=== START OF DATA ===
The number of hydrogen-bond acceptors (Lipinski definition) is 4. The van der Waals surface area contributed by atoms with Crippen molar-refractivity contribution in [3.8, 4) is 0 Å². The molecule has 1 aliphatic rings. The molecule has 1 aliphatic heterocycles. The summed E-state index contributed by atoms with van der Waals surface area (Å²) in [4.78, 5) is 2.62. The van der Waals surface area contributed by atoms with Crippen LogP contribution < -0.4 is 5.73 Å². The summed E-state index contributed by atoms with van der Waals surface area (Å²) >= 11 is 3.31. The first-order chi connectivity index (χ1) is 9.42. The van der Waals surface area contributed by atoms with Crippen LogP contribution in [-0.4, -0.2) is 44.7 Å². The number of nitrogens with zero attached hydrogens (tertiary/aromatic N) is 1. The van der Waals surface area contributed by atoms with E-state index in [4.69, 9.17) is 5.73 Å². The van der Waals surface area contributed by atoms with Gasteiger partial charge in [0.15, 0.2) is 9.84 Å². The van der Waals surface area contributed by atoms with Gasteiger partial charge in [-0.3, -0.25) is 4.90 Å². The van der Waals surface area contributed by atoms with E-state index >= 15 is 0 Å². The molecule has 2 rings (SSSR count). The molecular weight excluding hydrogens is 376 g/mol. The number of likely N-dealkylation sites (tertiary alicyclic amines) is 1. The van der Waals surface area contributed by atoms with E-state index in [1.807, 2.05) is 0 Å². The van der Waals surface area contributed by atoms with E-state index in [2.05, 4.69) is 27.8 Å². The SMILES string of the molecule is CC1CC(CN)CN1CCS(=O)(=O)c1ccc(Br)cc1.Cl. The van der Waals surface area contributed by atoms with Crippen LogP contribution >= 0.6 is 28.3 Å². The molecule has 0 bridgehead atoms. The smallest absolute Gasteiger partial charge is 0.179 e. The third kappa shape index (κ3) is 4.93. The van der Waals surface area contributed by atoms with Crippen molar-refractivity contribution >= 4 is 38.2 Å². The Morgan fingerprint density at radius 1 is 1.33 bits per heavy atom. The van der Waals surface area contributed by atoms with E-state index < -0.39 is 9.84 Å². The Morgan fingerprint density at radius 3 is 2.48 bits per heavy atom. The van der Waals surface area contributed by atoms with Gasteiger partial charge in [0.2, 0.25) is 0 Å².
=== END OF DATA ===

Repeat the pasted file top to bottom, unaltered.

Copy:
The number of hydrogen-bond acceptors (Lipinski definition) is 4. The van der Waals surface area contributed by atoms with Crippen molar-refractivity contribution in [3.8, 4) is 0 Å². The molecule has 1 aliphatic rings. The molecule has 1 aliphatic heterocycles. The summed E-state index contributed by atoms with van der Waals surface area (Å²) in [4.78, 5) is 2.62. The van der Waals surface area contributed by atoms with Crippen LogP contribution < -0.4 is 5.73 Å². The summed E-state index contributed by atoms with van der Waals surface area (Å²) >= 11 is 3.31. The first-order chi connectivity index (χ1) is 9.42. The van der Waals surface area contributed by atoms with Crippen LogP contribution in [-0.4, -0.2) is 44.7 Å². The number of nitrogens with zero attached hydrogens (tertiary/aromatic N) is 1. The van der Waals surface area contributed by atoms with E-state index in [4.69, 9.17) is 5.73 Å². The van der Waals surface area contributed by atoms with Gasteiger partial charge in [0.15, 0.2) is 9.84 Å². The van der Waals surface area contributed by atoms with Gasteiger partial charge in [-0.3, -0.25) is 4.90 Å². The van der Waals surface area contributed by atoms with E-state index >= 15 is 0 Å². The molecule has 2 rings (SSSR count). The molecular weight excluding hydrogens is 376 g/mol. The number of likely N-dealkylation sites (tertiary alicyclic amines) is 1. The van der Waals surface area contributed by atoms with E-state index in [1.807, 2.05) is 0 Å². The van der Waals surface area contributed by atoms with E-state index in [2.05, 4.69) is 27.8 Å². The SMILES string of the molecule is CC1CC(CN)CN1CCS(=O)(=O)c1ccc(Br)cc1.Cl. The van der Waals surface area contributed by atoms with Crippen LogP contribution >= 0.6 is 28.3 Å². The molecule has 0 bridgehead atoms. The smallest absolute Gasteiger partial charge is 0.179 e. The third kappa shape index (κ3) is 4.93. The van der Waals surface area contributed by atoms with Crippen molar-refractivity contribution >= 4 is 38.2 Å². The Morgan fingerprint density at radius 1 is 1.33 bits per heavy atom. The van der Waals surface area contributed by atoms with E-state index < -0.39 is 9.84 Å². The Morgan fingerprint density at radius 3 is 2.48 bits per heavy atom. The van der Waals surface area contributed by atoms with Gasteiger partial charge in [0.2, 0.25) is 0 Å².